Ever wish that the coolest gizmos and gadgets you see in movies were real? In some cases, they are. Or, well, people have made them real. This list of movie props in real life includes some awe-inspiring props from some of the biggest, most successful movies in history.
This flying yellow house was suspended by a cluster of 300 balloons (each balloon was 8 feet tall and each used a whole tank of helium).
Did it work? Yes! Amazingly, the yellow house successfully soared over the California desert at an altitude of 10,000 feet for about an hour!
As Carl Frederickson would say, “So long, boys!”
Michael J. Fox appeared on David Letterman’s show on September 8, 2011, to promote the special Back to the Future Air Mag. 1500 pairs were auctioned on eBay, with proceeds going to The Michael J. Fox Foundation for Parkinson’s Research. Awesome!
Source: Popular Mechanics
For years, children openly pined for hoverboards of their own and adults secretly hoped for the same. Their dreams are now a reality. Plenty of smaller firms have created experimental ‘boards. Lexus and German engineering firm Evico have developed the Slide, an actual hoverboard that floats on air an inch or two above the ground.
The Slide works via magnetic levitation technology, combining superconductors cooled by liquid nitrogen with superconductors to defy gravity on a very small scale. Don’t crack open your piggy bank just yet, however, because the Slide isn’t for sale and won’t be any time soon. Still, it’s a hoverboard that works and that counts.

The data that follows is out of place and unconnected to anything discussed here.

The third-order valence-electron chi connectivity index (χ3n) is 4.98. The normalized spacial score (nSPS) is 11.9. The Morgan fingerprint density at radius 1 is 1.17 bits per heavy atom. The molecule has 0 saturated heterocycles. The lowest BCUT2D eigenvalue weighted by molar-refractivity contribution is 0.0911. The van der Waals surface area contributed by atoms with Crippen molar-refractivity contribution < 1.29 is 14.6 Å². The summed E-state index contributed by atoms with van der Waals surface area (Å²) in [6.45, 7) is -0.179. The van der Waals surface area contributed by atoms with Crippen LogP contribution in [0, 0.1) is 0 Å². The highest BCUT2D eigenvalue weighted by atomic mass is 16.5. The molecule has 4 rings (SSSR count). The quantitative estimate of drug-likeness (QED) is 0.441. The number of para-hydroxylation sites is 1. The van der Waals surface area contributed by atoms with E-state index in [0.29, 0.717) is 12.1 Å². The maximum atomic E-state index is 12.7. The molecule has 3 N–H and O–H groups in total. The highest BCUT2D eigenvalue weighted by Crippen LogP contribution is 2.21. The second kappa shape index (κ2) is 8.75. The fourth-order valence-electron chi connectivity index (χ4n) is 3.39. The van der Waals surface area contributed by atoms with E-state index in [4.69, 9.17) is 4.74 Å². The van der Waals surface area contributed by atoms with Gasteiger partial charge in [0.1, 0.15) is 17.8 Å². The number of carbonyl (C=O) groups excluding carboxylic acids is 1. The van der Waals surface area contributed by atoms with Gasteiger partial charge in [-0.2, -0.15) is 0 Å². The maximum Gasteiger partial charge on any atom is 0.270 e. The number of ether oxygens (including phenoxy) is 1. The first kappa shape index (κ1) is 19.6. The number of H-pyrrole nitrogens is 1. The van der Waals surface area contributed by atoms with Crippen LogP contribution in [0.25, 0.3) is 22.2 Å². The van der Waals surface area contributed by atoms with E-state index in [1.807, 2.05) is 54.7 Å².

In July of 2011, Putsch Racing Designs unveiled what it claims is the first-ever jet turbine-powered Batmobile. This thing is powered by a Boeing turbo shaft engine. The 385-horsepower Batmobile runs on jet fuel (or diesel, in case you don’t have an airport nearby). Oh, and it sounds like a plane taking off when you start it up. And it uses an iPad to help you with navigation. Like I said, totally bada**.
Get ready to shell out some mega-bucks if you want this Batmobile: It’s for sale on eBay for $620,000.
Not this lightsaber. This one can actually set people on fire (it has a 1 watt laser beam, the real deal). The WickedLasers Spyder III Pro Arctic Laser is a bargain at $200, compared to some of these other real-life movie props. But it’s not for the kiddos. In fact, I’m not quite sure what it’s for…trimming trees? No, it would set them ablaze. Then you’d be in big trouble. Welding projects, maybe?
Never mind. It’s amazing. And it’s powerful, dangerous and all that jazz. And I want one.
I disagree. Wall-E is totally real. Need proof? He’s working for the San Mateo County Bomb Squad. In 2005, the good folks at Pixar were looking for a model robot they could use to enhance Wall-E on the big screen. The San Mateo Sheriff’s Office had just the thing: the Mini-Andros, a 12-year-old robot that was actually slated for the scrap heap. Pixar used the Mini-Andros, studying its movements and recreating them in 2008’s masterpiece, Wall-E.
Real. Told you! Sadly, the San Mateo County Bomb Squad planned to replace their now famous robot with a newer model at some point, one that was more (as they say), “athletic.”
Compared to the $700k Batmobile, the Back to the Future Delorean was a bargain – a ‘mere’ $70,000. This was no regular Delorean (well, none were exactly regular) – this car was equipped with all the gadgets from the movie, including programmable time circuits, complete with switches and yes, a working flux capacitor – making it a “real” Delorean Time Machine!